Conway: Kavanaugh accuser 'should not be ignored’

Conway: Kavanaugh accuser 'should not be ignored’
© Greg Nash

White House counselor Kellyanne ConwayKellyanne Elizabeth ConwayGrocery store behind viral reusable bag at impeachment hearing offers 'free briefcase' promotion Watchdog report finds FBI not motivated by political bias in Trump probe GOP counsel raises eyebrows with shopping bag at impeachment hearing MORE on Monday said the woman accusing Supreme Court nominee Brett Kavanaugh of sexual misconduct "should not be insulted and she should not be ignored." 

Conway on Fox News's "Fox & Friends" said members of the Senate Judiciary Committee are willing to hear testimony from Christine Blasey Ford, the California psychology professor who went public with her accusations against Kavanaugh on Sunday. 

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"This woman should not be insulted and she should not be ignored," Conway said. "I think the Senate is headed to a reasonable approach."

Conway said she has spoken to several senators, including Sen. Lindsey GrahamLindsey Olin GrahamGraham: FBI investigation in 2016 turned into a 'criminal conspiracy' This week: House impeachment inquiry hits crucial stretch Senate braces for brawl on Trump impeachment rules MORE (R-S.C.), who support bringing Ford before the committee to provide sworn testimony. 

"This woman will be heard," Conway said, noting she has spoken to the president. 

Ford's attorney on Monday said that her client is willing to testify before the committee. 

"Remember too, that has to be weighed against what we already know, which is that Judge Kavanaugh is a man of character and integrity who has been through six FBI vettings," Conway added. 

Conway in a later tweet said that "hundreds of women have come forward to speak about Judge Kavanaugh’s character and integrity."

"This matters," she added.

Ford earlier in the summer sent a letter to Sen. Dianne FeinsteinDianne Emiel FeinsteinHouston police chief excoriates McConnell, Cornyn and Cruz on gun violence Life after Yucca Mountain: The time has come to reset US nuclear waste policy Giffords, Demand Justice to pressure GOP senators to reject Trump judicial pick MORE (D-Calif.), the ranking member on the Judiciary Committee, alleging that Kavanaugh in the 1980s pinned Ford down and attempted to take her clothes off during a party when the pair were in high school. Ford's identity was unknown until she identified herself to The Washington Post on Sunday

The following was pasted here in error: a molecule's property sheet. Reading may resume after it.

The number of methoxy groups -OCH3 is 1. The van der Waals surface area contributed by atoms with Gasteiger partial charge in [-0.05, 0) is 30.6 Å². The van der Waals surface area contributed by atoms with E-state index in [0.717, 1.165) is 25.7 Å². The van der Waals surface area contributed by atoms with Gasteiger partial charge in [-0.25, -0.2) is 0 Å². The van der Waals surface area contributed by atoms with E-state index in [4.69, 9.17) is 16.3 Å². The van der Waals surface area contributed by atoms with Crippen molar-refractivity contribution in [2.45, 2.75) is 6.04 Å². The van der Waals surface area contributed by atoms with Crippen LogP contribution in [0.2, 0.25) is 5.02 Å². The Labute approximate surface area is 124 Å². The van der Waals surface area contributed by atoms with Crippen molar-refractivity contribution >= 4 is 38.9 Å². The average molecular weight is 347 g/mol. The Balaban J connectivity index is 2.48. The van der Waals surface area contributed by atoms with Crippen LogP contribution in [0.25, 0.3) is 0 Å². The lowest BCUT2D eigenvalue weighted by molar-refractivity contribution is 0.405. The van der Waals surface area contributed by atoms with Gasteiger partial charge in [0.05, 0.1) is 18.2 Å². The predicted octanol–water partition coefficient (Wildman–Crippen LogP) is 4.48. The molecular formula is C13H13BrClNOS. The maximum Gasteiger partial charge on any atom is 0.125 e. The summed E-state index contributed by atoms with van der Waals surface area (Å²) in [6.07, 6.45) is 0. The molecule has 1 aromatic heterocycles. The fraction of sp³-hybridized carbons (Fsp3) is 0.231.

Kavanaugh and the White House have denied the accusation. 

Multiple Democratic lawmakers are calling to postpone the Thursday vote on Kavanaugh. A few Republican senators, including Sen. Jeff FlakeJeffrey (Jeff) Lane FlakeLindsey Graham basks in the impeachment spotlight Kelly, McSally virtually tied in Arizona Senate race: poll The Hill's 12:30 Report — Presented by Nareit — White House cheers Republicans for storming impeachment hearing MORE (Ariz.) and Sen. Bob CorkerRobert (Bob) Phillips CorkerRNC says ex-Trump ambassador nominee's efforts 'to link future contributions to an official action' were 'inappropriate' Lindsey Graham basks in the impeachment spotlight The Hill's 12:30 Report — Presented by Nareit — White House cheers Republicans for storming impeachment hearing MORE (Tenn.), have said they want to hear more from Ford. Both senators are retiring after this Congress.

Updated at 10:17 a.m.